Posted On 12 Nov 2019
This article was published in partnership with the Houston Chronicle.
HOUSTON — More than a year after Texas child welfare authorities improperly took Melissa and Dillion Bright’s children and temporarily placed them in foster care, the agency has officially notified the family that it has closed its investigation after finding no evidence that the parents abused their children.
The Oct. 31 letter from the Texas Department of Family and Protective Services was delivered to the Brights’ home this weekend, just days after the family’s ordeal was the subject of an investigation by NBC News and the Houston Chronicle.
“Honestly, I was pissed when I opened it,” Melissa Bright said. “After all this time, now they’re saying there was no evidence of abuse. And yet, they put us through hell.”
The Brights’ story was the fourth in a series of reports by NBC News and the Chronicle examining the work of child abuse pediatricians, a growing subspecialty of doctors who assist authorities with child welfare investigations. The doctors’ opinions can have an extraordinary influence over the decisions of state child welfare agencies, sometimes triggering questionable family separations and criminal charges, the series found.
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Child Protective Services, a division of the Texas agency, opened its investigation into the Brights in July 2018, after their son Mason, then 5 months old, fell from a lawn chair in the driveway at their home in Tomball, Texas. A child abuse pediatrician at Texas Children’s Hospital reported that Mason’s injuries — two skull fractures and brain bleeding — did not match his parents’ account of what happened and were “consistent with abuse.”
Based on the doctor’s report — and despite a dissenting medical opinion and evidence that Mason suffered from a condition that may have explained his excessive bleeding — the child welfare agency obtained an emergency court order in September 2018 to take him and his 2-year-old sister, Charlotte, and place them in foster care.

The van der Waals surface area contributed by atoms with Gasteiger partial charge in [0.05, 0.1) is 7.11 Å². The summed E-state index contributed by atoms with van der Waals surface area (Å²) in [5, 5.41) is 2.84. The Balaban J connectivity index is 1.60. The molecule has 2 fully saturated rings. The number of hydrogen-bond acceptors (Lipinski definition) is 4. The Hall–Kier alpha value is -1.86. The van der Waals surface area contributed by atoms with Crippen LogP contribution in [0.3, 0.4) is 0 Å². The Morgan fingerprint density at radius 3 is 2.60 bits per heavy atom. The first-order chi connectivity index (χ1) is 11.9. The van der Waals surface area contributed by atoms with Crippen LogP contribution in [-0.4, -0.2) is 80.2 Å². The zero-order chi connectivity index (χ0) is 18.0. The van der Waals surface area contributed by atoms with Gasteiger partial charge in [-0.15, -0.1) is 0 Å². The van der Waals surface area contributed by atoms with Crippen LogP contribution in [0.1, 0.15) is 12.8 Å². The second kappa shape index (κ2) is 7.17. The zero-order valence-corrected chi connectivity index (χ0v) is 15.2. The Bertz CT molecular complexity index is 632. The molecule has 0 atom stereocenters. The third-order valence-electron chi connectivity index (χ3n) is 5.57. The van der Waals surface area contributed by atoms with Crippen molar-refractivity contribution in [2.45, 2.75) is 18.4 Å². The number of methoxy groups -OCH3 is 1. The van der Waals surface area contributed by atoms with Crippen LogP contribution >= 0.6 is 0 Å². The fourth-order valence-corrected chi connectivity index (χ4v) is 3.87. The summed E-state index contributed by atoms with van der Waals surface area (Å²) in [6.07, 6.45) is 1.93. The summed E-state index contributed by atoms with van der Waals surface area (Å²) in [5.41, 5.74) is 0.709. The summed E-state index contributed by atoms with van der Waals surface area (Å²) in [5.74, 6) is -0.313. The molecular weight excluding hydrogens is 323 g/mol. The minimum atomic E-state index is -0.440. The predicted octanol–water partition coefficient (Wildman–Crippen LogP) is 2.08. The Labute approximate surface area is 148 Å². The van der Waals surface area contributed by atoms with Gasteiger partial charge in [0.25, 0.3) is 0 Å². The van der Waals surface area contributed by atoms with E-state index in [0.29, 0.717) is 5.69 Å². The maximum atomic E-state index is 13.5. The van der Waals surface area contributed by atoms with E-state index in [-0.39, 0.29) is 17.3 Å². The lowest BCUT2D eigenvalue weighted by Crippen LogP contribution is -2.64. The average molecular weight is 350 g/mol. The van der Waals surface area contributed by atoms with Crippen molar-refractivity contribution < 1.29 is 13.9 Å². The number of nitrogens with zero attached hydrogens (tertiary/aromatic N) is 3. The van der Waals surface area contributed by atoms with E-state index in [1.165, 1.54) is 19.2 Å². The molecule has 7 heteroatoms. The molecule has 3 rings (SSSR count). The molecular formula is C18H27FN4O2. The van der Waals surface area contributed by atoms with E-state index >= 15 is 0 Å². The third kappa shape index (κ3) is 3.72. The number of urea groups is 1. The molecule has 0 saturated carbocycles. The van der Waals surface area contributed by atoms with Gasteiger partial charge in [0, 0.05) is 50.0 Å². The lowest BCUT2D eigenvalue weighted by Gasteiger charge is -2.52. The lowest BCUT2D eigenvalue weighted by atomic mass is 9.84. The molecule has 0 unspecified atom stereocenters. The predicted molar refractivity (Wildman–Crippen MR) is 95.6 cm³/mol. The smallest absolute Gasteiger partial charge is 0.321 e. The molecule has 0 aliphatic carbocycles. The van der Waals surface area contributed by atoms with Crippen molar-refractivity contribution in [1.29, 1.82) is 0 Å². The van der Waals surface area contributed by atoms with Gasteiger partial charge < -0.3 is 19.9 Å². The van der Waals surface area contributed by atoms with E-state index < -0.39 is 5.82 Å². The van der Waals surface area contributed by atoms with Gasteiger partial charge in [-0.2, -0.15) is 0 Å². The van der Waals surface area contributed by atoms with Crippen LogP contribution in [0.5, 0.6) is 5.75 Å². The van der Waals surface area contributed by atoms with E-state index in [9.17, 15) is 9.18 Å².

The next time the Brights saw their children, a few days later, Charlotte had a gash on her face and a black eye, and Mason’s cries were hoarse.
A few weeks later, a Harris County judge ordered the children returned to the Brights and rebuked Child Protective Services for needlessly traumatizing the family despite having “no credible evidence” of abuse. The judge also ordered the agency to retrain its investigators and pay $127,000 in sanctions to cover the Brights’ legal fees.
But this is the first time the state has acknowledged that Melissa Bright did not abuse her baby. (Although the state removed the children from both parents, the letter did not list Dillon as a subject of the investigation.)
Dennis Slate, a Houston lawyer who represented the Brights, said he believes the letter was issued as a result of the reporting by NBC News and the Chronicle.
“I had been trying to get the agency to make a finding for the last year and got nothing from them,” Slate said.
But Patrick Crimmins, a spokesman for the Department of Family and Protective Services, said the letter was the result of “a simple oversight.”
Agency officials recently discovered they never formally closed the case, Crimmins said in a text message, and that’s what triggered the letter.
“It’s nothing new,” he said. “Just formalized and documented the case closing.”
In an earlier statement, Texas Children’s officials defended their handling of the case, noting that the hospital’s doctors are required by law to report suspicious injuries, and that “a referral to CPS is not absolute confirmation of abuse, nor a determination of guilt or innocence of the parents.”